Ralph Peters has a column today that is sure to offend many people. That’s because it takes on the sacred scripture of multiculturalism: “Everybody is just like us.” Its title alerts the easily-offended: “Taliban From Outer Space.” He begins:
A fundamental reason why our intelligence agencies, military leaders and (above all) Washington pols can’t understand Afghanistan is that they don’t recognize that we’re dealing with alien life-forms.
Oh, the strange-minded aliens in question resemble us physically. We share a few common needs: We and the aliens are oxygen breathers who require food and water at frequent intervals. Our body casings feel heat or cold. We’re divided into two sexes (more or less). And we’re mortal.
But that’s about where the similarities end, analytically speaking.
Okay, he’s being deliberately provocative. But he makes a point we need to hear. Americans, including those in intelligence agencies, always proceed from the premise that our enemies are just like us. Peters has always disagreed.
I was an effective intelligence officer. Why? In junior high, I matured past the French Existentialists and started reading science fiction. The prose was often ragged, but the speculative frameworks offered a useful approach to analysis.
Begin with the view that all opponents are aliens from another cultural planet. Build your assessment from a blank slate. What do the alien collectives desire or fear? How do they perceive the galaxy? What are their unique weaknesses?
Right now our greatest military challenge is in Afghanistan. (This will be Obama’s quagmire, I predict.) So how should we think about our task there? Peters says:
Regarding Planet Afghanistan, we still hear the deadly cliché that “all human beings want the same basic things, such as better lives and greater opportunities for their children.” How does that apply to Afghan aliens who prefer their crude way of life and its merciless cults?
When girls and women are denied education or even health care and are executed by their own kin for minor infractions against the cult, how does that square with our insistence that all men want greater opportunities for the kids?
What about those Afghan parents who approve of or even encourage suicidal attacks by their sons? This not only confounds our value system, but defies biological reason.
His caveat will be ignored by his critics, I’m sure:
The point isn’t to argue that Afghans are inferior beings. It’s just that they’re irreconcilably different beings – more divergent from our behavioral norms than the weirdest crew member of the starship Enterprise.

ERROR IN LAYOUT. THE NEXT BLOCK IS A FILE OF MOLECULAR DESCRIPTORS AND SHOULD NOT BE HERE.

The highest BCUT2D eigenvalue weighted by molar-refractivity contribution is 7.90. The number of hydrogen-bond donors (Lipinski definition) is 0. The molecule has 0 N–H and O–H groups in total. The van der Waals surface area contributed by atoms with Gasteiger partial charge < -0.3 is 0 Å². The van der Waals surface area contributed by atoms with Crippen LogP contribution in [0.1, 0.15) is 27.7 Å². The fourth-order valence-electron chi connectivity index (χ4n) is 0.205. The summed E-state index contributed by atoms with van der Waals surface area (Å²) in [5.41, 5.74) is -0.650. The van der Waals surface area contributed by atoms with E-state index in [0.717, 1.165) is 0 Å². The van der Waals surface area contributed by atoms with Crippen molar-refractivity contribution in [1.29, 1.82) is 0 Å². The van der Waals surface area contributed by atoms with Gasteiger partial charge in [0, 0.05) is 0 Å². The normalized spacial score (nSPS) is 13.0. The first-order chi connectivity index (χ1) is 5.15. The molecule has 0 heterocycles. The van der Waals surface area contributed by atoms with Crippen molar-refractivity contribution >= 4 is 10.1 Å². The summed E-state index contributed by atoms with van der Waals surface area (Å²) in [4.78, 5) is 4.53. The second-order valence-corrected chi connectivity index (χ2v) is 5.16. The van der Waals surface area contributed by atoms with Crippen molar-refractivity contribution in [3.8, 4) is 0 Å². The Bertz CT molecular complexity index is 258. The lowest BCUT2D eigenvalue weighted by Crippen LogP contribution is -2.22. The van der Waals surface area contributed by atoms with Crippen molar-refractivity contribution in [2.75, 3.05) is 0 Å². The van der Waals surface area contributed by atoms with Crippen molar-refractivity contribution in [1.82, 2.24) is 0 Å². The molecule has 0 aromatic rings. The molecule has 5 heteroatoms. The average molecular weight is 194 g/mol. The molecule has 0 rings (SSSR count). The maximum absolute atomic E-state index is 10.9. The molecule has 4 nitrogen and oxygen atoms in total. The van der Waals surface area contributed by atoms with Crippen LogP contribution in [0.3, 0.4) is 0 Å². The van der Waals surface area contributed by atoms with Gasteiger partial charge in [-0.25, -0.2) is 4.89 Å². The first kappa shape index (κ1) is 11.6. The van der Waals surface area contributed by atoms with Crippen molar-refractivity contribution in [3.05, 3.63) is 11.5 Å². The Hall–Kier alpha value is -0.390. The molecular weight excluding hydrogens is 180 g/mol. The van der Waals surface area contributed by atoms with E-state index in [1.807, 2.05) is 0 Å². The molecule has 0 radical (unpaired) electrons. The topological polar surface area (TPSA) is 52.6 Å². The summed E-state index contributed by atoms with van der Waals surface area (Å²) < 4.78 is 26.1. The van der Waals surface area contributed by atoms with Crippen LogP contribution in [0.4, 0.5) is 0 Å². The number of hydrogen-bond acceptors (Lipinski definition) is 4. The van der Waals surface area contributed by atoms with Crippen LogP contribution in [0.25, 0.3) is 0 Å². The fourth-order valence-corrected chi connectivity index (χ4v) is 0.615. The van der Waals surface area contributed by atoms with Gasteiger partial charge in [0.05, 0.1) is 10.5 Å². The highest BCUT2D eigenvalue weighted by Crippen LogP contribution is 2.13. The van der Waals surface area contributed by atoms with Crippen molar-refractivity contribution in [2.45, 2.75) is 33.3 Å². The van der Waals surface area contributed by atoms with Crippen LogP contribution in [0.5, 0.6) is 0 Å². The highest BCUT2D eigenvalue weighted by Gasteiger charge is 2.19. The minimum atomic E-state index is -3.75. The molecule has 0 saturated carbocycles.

And he concludes that the purpose of looking at Afghans as aliens from outer space is this:
This exercise is just meant to break our mental gridlock, to challenge our crippling assumption that we’re all merry brothers and sisters who just have to work through a few small understandings.
This is a “war of the worlds” in the cultural sense, a head-on collision between civilizations from different galaxies.
This way of looking at other cultures is, of course, extreme, and I doubt that Peters actually sees as little in common with Afghans as he indicates here. He is trying to shake us up, and a very useful goal that is. If I remember correctly, he thought the Iraqis were also so alien that it was useless to appeal to their longings for freedom, the principle that President Bush made a foundation of his foreign policy. The jury is still out on that one.
Peters’s “alien principle” is useful in looking at refugees. Our critics who post comments often take us to task for not realizing that refugees are people just like us who are in need; how can we not want to take them in? My answer is that they are just like us in being God’s children, “created equal” as the Declaration of Independence says. That doesn’t mean their values, beliefs and goals are just like ours.
Suppose someone in the State Department had looked at the Somali people in the way Peters recommends we look at the Afghans, starting from scratch, and asking:
Which actions of ours inflame the alien psyche? What will the alien willingly die for? What does the alien find inexplicable about us?
And then we could add some designed for refugees: How long will it take for the alien to adapt to such a strange environment? Does he want to adapt, or will he try to impose his culture on us? Are there mental or religious barriers to becoming American? If these questions were asked, and answered honestly, our refugee program would not look the way it does.
But if your religion is multiculturalism, you cannot ask these questions.